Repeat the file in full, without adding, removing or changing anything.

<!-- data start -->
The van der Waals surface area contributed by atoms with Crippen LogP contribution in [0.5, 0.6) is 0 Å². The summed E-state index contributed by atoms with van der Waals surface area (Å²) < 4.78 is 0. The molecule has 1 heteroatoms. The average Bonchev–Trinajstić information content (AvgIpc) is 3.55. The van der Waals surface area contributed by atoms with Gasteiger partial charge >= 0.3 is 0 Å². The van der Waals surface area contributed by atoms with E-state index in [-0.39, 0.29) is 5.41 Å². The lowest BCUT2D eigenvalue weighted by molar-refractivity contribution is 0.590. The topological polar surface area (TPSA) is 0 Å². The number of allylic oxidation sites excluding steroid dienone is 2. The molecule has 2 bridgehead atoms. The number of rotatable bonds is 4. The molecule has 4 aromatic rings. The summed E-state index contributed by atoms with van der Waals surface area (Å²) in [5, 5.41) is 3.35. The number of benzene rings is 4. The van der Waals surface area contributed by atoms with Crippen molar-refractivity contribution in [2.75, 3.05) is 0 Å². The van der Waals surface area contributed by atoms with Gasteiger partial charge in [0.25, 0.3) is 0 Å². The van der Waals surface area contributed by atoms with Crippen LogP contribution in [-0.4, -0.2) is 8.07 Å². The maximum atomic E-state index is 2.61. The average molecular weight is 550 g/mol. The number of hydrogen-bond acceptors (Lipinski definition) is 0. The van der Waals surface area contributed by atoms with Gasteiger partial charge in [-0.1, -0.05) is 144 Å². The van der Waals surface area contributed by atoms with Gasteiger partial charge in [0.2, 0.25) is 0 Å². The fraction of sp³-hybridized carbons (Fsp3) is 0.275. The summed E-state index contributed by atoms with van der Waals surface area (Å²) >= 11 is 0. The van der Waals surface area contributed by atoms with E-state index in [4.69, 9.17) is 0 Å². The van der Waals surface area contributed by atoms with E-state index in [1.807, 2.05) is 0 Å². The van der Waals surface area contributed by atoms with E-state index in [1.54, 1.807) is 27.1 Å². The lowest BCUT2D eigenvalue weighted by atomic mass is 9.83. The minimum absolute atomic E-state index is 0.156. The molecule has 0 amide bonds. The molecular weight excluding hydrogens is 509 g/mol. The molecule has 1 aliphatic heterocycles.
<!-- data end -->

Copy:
The van der Waals surface area contributed by atoms with Crippen LogP contribution in [0.5, 0.6) is 0 Å². The summed E-state index contributed by atoms with van der Waals surface area (Å²) < 4.78 is 0. The molecule has 1 heteroatoms. The average Bonchev–Trinajstić information content (AvgIpc) is 3.55. The van der Waals surface area contributed by atoms with Gasteiger partial charge >= 0.3 is 0 Å². The van der Waals surface area contributed by atoms with E-state index in [-0.39, 0.29) is 5.41 Å². The lowest BCUT2D eigenvalue weighted by molar-refractivity contribution is 0.590. The topological polar surface area (TPSA) is 0 Å². The number of allylic oxidation sites excluding steroid dienone is 2. The molecule has 2 bridgehead atoms. The number of rotatable bonds is 4. The molecule has 4 aromatic rings. The summed E-state index contributed by atoms with van der Waals surface area (Å²) in [5, 5.41) is 3.35. The number of benzene rings is 4. The van der Waals surface area contributed by atoms with Crippen molar-refractivity contribution in [2.75, 3.05) is 0 Å². The van der Waals surface area contributed by atoms with Gasteiger partial charge in [0.25, 0.3) is 0 Å². The van der Waals surface area contributed by atoms with Crippen LogP contribution in [-0.4, -0.2) is 8.07 Å². The maximum atomic E-state index is 2.61. The average molecular weight is 550 g/mol. The number of hydrogen-bond acceptors (Lipinski definition) is 0. The van der Waals surface area contributed by atoms with Gasteiger partial charge in [-0.1, -0.05) is 144 Å². The van der Waals surface area contributed by atoms with Gasteiger partial charge in [0.2, 0.25) is 0 Å². The fraction of sp³-hybridized carbons (Fsp3) is 0.275. The summed E-state index contributed by atoms with van der Waals surface area (Å²) >= 11 is 0. The van der Waals surface area contributed by atoms with E-state index in [4.69, 9.17) is 0 Å². The van der Waals surface area contributed by atoms with E-state index in [1.807, 2.05) is 0 Å². The van der Waals surface area contributed by atoms with E-state index in [1.54, 1.807) is 27.1 Å². The lowest BCUT2D eigenvalue weighted by atomic mass is 9.83. The minimum absolute atomic E-state index is 0.156. The molecule has 0 amide bonds. The molecular weight excluding hydrogens is 509 g/mol. The molecule has 1 aliphatic heterocycles.